Cruising is currently the fastest-growing sector of the tourism industry, with 23 million passengers worldwide expected to sail this year. With almost three times as many new river cruisers as ocean-going ships being built, it's clear where the main interest lies. The numbers tell you why.
24 hours a day, 7 days a week
Unlike on an ocean cruise, on a river there is always something interesting to look at, all day, every day. Rivers were Europe's first highways and their routes link historic towns and cities, as well as picturesque villages. Even more conveniently, cruisers generally moor right in town centres so that all the sights are just a gangplank away.
Whether your cabin is port or starboard, you will always have a view, unlike on an ocean cruiser following a coastline, where you need to be lucky, or well-informed at booking time. Of course, it will still only be of one side, which is why most passengers spend their waking cruising hours upstairs in the lounge, or on the sun deck. Mind you, watching the passing scenery from your bed through a ranchslider is a delicious treat, even if the gentle motion means your eyes don't stay open for long.
Also unlike on an ocean cruiser, those passengers relaxing in the lounge, library or spa, working out in the gym, or snoozing in their staterooms do not add up to the 5000-plus on a mega-ship - that's the population of Dargaville - but usually number fewer than 180. This means an increased chance to get to know many of your fellow cruisers as you pass in the hallway, share a table in the restaurant or stand alongside each other at the bar. There's a friendly, intimate atmosphere, more like a club, where people are recognisable individuals rather than a mass of strangers.
This varies between companies and individual ships, but can be as high as 1:3, making real personal service possible. Don't be surprised to be greeted by name from the second day, or for your individual preferences to be learned and remembered by your waiter. Even the captain may have time for a friendly chat as you wander along the sundeck past the wheelhouse.
Most European river cruisers are a similar length and width (120m x 12m), the measurements dictated and limited by the height of bridges and the length of locks. There are three decks of varied accommodation, plus the sundeck, and many staterooms have ranchsliders with narrow verandas or balconies. Space within the rooms is at a premium, and much ingenuity is shown in the efficient arrangement of the necessary elements of bed, ensuite and storage. It's expected, though, that the cabin is primarily for sleeping, and that waking hours will be spent in the lounge or ashore.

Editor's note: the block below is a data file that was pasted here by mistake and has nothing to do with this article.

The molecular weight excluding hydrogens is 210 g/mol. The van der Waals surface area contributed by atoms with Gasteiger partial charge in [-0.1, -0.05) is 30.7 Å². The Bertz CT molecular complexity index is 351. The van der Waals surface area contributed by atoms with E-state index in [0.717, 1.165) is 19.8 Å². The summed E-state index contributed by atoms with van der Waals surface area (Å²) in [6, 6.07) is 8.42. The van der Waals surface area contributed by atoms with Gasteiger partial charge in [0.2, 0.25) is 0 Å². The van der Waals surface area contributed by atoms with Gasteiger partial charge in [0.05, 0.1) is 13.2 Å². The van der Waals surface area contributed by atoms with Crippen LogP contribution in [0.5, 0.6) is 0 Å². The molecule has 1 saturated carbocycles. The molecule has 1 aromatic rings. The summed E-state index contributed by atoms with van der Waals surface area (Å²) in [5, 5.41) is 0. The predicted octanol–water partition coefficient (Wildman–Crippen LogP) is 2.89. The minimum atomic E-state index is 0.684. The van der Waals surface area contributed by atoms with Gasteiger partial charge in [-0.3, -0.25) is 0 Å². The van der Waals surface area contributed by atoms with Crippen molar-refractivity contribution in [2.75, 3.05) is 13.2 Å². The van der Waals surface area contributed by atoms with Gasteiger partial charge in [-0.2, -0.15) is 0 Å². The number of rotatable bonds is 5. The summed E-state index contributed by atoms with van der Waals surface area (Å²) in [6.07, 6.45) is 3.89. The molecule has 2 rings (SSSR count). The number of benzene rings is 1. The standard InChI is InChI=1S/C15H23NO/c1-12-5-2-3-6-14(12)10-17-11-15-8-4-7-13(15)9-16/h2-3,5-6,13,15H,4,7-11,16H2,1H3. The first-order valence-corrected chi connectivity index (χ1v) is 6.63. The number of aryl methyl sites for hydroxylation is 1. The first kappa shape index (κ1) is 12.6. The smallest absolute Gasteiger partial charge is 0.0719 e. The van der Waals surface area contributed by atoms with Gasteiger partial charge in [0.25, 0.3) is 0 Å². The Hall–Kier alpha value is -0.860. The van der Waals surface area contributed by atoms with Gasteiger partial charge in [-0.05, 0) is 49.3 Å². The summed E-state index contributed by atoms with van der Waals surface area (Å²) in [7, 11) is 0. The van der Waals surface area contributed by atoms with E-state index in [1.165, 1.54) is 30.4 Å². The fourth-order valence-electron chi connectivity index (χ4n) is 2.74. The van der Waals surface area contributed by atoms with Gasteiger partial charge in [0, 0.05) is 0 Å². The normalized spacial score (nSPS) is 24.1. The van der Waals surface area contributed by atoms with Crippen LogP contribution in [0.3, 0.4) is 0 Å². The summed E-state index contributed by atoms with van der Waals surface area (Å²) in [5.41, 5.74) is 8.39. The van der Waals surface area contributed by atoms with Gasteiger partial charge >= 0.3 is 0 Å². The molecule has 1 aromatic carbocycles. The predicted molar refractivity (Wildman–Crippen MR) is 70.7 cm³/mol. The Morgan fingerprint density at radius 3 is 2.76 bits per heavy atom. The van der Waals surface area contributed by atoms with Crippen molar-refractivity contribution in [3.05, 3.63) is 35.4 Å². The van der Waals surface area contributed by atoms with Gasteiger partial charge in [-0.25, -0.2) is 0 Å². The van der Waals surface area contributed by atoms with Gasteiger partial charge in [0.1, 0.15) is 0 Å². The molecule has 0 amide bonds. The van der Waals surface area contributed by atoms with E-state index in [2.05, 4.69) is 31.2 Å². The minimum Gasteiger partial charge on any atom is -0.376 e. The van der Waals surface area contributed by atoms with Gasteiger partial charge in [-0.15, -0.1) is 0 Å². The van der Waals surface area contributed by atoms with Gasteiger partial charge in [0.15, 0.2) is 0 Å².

This is the clearance under some ancient city bridges, built long before anyone thought of multistorey ships on the rivers. Heavy rain raising river levels can cause difficulties, even when the wheelhouse is retractable like a tortoise's head. Equally, lack of rain can mean that there is insufficient depth of water, so progress is affected. These small-print facts of river-cruising life can result in coach outings instead.
Most river cruises last a week, or two, but true aficionados will take the longest route from the Black Sea to the North Sea, up the Danube from Bucharest, along the Main and into the Rhine to finish at Amsterdam (or vice versa). This waterborne grand tour passes through nine countries and many centuries of culture and history.
Cruises take place year-round, except for in the depths of winter, with special seasonal focuses such as Christmas markets and Dutch tulip fields.
Extra charges for guided excursions and drinks on board are not usual on river cruises, making for a more carefree daily experience and a happier ending. Onboard wifi and airport transfers are often also included, and tips, too. (There is also zero chance of seasickness on a river.)
This is the maximum distance you can trail behind a tour guide equipped with a radio microphone and still hear the commentary through your headphones. At each stop along the route a walking tour is arranged with a local guide, lasting an hour or two, to introduce you to the town and give you some background. It may include entrance to a museum or castle, refreshments or entertainment, and is an excellent shortcut to getting to know the place.
Cruises take place along all or part of the Rhine, Moselle and Main through the Netherlands, Germany and Switzerland; the Elbe through Germany and the Czech Republic; the Danube through Eastern Europe; the Rhone, Saone, Seine, Loire and the Bordeaux region rivers in France; the Douro in Portugal; and the Po in Italy.
A different selection of cheese offered every night on Uniworld's Rhone cruise is an example of how regional cuisine and wines are made an integral part of some cruise experiences.
Local singers and musicians come on board to offer post-dinner entertainment; there are also daytime lectures on art and history.
This is the age group of most river cruise passengers, weighted towards the older end for several reasons: they have the time and the money for such trips; they enjoy the ease of this type of travel; they have probably done the self-drives and independent travel already; and they are more interested in culture and history than entertainment and partying. However, with a little research it is possible to find family-friendly cruises.
Companies offering European river cruises include Uniworld Boutique River Cruises, Avalon, Tauck, AmaWaterways, Scenic, APT, Viking and CroisiEurope.
This is the least you could hope to pay for a comfortable week on the Rhine, less for more basic conditions, or more than twice that for added luxury and extras. Your choice.